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Giant South American rodent spotted in California

A capybaras born in captivity 15 days ago, follows its mother at the Santa Fe Zoo in Medellin.
A capybaras born in captivity 15 days ago, follows its mother at the Santa Fe Zoo in Medellin.

By Alex Dobuzinskis

LOS ANGELES (Reuters) - A giant South American rodent weighing at least 100 pounds (45 kgs) was spotted at a waste-water treatment facility in California recently before disappearing in the brush, according to a wildlife official.

The animal, which was identified as a capybara, is the world's largest rodent and feeds on vegetation.

"If you think a giant guinea pig is cute, then you probably would like it," said Todd Tognazzini, of the California Department of Fish and Game.

The capybara is believed to be an escaped pet, Tognazzini said. It was last seen about two weeks ago at a waste-water treatment facility in Paso Robles, 175 miles northwest of Los Angeles, he said.

An employee at the plant took photos of the animal as it crawled out of a pond.

The capybara's South American habitat ranges from Panama to northeast Argentina, east of the Andes, according to a description on the website of the San Francisco Zoo.

The animal spotted near the Salinas River and a hot spring, a watery habitat that in some ways resembles the regions where capybaras live in South America, Tognazzini said.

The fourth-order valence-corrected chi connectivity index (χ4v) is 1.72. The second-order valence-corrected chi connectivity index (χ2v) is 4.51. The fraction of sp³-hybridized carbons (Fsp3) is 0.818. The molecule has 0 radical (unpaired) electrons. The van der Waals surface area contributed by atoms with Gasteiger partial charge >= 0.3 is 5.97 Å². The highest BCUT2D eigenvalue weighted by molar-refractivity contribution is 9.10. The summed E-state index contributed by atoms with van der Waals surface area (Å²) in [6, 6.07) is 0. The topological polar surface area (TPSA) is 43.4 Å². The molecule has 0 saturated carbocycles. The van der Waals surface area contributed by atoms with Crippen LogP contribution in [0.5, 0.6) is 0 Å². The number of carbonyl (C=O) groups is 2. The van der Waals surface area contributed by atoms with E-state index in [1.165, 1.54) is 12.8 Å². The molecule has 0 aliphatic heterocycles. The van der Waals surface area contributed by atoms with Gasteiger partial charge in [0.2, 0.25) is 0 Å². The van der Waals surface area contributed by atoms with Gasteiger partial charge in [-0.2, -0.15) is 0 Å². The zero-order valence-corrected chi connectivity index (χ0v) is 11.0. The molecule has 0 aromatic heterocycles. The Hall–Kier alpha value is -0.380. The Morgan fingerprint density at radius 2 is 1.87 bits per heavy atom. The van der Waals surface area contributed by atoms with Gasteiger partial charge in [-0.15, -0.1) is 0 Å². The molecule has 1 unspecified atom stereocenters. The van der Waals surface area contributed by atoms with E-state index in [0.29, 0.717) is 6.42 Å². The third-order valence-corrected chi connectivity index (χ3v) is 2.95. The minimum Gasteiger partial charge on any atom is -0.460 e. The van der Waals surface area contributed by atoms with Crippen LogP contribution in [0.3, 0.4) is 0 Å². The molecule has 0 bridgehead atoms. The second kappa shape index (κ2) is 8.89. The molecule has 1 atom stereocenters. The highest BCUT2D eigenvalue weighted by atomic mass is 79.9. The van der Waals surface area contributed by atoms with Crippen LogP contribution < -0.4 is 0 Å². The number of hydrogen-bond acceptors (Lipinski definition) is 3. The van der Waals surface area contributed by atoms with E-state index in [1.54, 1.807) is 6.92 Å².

A capybara can hold its breath under water for up to five minutes, and the animal spends much of its roughly four-year lifespan near the water, he said.

The latest spotting of the capybara comes two years after another sighting of the animal a mile away.

Officials believe it was the same animal last seen at the waste-water treatment facility in Paso Robles, and that there are no other capybaras in the area.

In California, the capybara cannot be held as a pet without a special permit. But that does not mean that some people do not keep them as illegal pets.

"The Internet is fraught with examples of people scratching them on the belly and thinking they're cute and making pets of them," Tognazzini said.

The California Department of Fish and Game do not view the animal as dangerous.

(Reporting by Alex Dobuzinskis: Editing by Dan Whitcomb)

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